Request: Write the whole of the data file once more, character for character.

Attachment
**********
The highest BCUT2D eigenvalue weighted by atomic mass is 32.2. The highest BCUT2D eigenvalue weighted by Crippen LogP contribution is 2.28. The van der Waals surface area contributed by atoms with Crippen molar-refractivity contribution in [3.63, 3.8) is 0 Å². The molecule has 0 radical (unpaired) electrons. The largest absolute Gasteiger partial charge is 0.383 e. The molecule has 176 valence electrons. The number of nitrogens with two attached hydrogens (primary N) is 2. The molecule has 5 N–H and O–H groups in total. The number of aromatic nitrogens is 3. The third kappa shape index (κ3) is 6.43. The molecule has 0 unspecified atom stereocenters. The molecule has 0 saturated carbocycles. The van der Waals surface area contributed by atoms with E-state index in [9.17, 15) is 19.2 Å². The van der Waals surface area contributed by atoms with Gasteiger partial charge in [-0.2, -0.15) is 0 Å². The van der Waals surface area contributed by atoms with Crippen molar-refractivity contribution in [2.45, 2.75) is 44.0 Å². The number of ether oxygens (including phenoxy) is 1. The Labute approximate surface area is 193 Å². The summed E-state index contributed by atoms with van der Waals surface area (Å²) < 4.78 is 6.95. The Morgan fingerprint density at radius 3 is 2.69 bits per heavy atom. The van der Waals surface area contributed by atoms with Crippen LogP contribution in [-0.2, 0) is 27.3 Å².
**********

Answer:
The highest BCUT2D eigenvalue weighted by atomic mass is 32.2. The highest BCUT2D eigenvalue weighted by Crippen LogP contribution is 2.28. The van der Waals surface area contributed by atoms with Crippen molar-refractivity contribution in [3.63, 3.8) is 0 Å². The molecule has 0 radical (unpaired) electrons. The largest absolute Gasteiger partial charge is 0.383 e. The molecule has 176 valence electrons. The number of nitrogens with two attached hydrogens (primary N) is 2. The molecule has 5 N–H and O–H groups in total. The number of aromatic nitrogens is 3. The third kappa shape index (κ3) is 6.43. The molecule has 0 unspecified atom stereocenters. The molecule has 0 saturated carbocycles. The van der Waals surface area contributed by atoms with E-state index in [9.17, 15) is 19.2 Å². The van der Waals surface area contributed by atoms with Gasteiger partial charge in [-0.2, -0.15) is 0 Å². The van der Waals surface area contributed by atoms with Crippen molar-refractivity contribution in [2.45, 2.75) is 44.0 Å². The number of ether oxygens (including phenoxy) is 1. The Labute approximate surface area is 193 Å². The summed E-state index contributed by atoms with van der Waals surface area (Å²) < 4.78 is 6.95. The Morgan fingerprint density at radius 3 is 2.69 bits per heavy atom. The van der Waals surface area contributed by atoms with Crippen LogP contribution in [-0.2, 0) is 27.3 Å².